In "ExxonMobil warns of catastrophic global warming without government action" AZBlueMeanie pulls together several sources on the significant of ExxonMobil's support for a carbon tax and the Republicans' denials of the science and obstruction of any meaningful action.
ExxonMobil is not exactly your ultra-green environmental activist. So when it takes a stand on the science of climate change and what to do about it the earth kind of shakes. But that movement seems lost on the Republican political leaders and presidential candidates. Here are snippets.
ExxonMobil now publicly concedes the adverse effects of climate change and its scientists are making its research publicly available (sort of) on its web site. Fred Hiatt of the Washington Post writes, Even ExxonMobil says climate change is real. So why won’t the GOP?
To understand how dangerously extreme the Republican Party has become on climate change, compare its stance to that of ExxonMobil.
No one would confuse the oil and gas giant with the Sierra Club. But if you visit Exxon’s website, you will find that the company believes climate change is real, that governments should take action to combat it and that the most sensible action would be a revenue-neutral tax on carbon — in other words, a tax on oil, gas and coal, with the proceeds returned to taxpayers for them to spend as they choose.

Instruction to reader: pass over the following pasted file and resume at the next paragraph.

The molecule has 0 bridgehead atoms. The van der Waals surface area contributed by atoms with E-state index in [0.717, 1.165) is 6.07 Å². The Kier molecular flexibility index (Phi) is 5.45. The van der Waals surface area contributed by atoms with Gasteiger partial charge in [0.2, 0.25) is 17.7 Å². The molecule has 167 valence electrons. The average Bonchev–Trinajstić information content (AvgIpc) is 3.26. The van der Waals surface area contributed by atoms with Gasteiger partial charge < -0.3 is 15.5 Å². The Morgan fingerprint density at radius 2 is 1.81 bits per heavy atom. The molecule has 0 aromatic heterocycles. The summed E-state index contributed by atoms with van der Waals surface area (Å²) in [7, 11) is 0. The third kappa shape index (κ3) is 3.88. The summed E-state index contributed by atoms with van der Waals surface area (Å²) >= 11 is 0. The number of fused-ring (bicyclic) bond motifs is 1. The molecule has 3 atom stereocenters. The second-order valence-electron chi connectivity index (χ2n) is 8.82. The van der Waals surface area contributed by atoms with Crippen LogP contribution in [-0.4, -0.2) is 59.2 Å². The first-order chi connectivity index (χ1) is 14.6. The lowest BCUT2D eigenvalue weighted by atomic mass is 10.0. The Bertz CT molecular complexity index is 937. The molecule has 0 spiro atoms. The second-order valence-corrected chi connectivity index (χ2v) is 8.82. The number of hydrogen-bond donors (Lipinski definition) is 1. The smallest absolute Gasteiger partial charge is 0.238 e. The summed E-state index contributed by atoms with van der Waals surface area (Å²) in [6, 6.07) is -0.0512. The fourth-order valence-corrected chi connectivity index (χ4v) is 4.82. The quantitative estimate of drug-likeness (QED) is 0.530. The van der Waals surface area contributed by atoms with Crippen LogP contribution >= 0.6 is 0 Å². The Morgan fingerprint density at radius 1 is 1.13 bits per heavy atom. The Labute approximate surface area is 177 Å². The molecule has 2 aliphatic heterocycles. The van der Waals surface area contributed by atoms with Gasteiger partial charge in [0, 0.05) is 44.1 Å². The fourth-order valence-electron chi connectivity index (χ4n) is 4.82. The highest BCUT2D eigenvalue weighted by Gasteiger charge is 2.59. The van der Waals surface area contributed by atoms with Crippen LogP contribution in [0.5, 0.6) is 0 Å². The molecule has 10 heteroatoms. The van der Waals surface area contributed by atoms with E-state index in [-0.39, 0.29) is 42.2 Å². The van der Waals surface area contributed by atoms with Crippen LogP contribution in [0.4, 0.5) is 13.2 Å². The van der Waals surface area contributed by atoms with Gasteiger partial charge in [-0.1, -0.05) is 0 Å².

With no government action, Exxon experts told us during a visit to The Post last week, average temperatures are likely to rise by a catastrophic (my word, not theirs) 5 degrees Celsius, with rises of 6, 7 or even more quite possible.
“A properly designed carbon tax can be predictable, transparent, and comparatively simple to understand and implement,” Exxon says in a position paper titled “Engaging on climate change.”
None of this is radical. Officials negotiating a climate agreement right now in Paris would take it as self-evident. Republican leaders in the 1980s and 1990s would have raised no objection.
But to today’s Republicans, ExxonMobil’s moderate, self-evident views are akin to heresy. Donald Trump, the leading GOP presidential candidate, says, “I don’t believe in climate change.” Sen. Ted Cruz (Tex.) says, “Climate change is not science, it’s religion.” Sen. Marco Rubio (Fla.) at the moment seems to acknowledge that climate change might be real but opposes any action to deal with it.
Psssst. Here's a dirty secret. America is no longer the leader of the free world. (It's debatable whether America will continue to be "free" but that's a story for another blog.)
I’d urge everyone outside the climate-denial bubble to frankly acknowledge the awesome, terrifying reality. We’re looking at a party that has turned its back on science at a time when doing so puts the very future of civilization at risk. That’s the truth, and it needs to be faced head-on.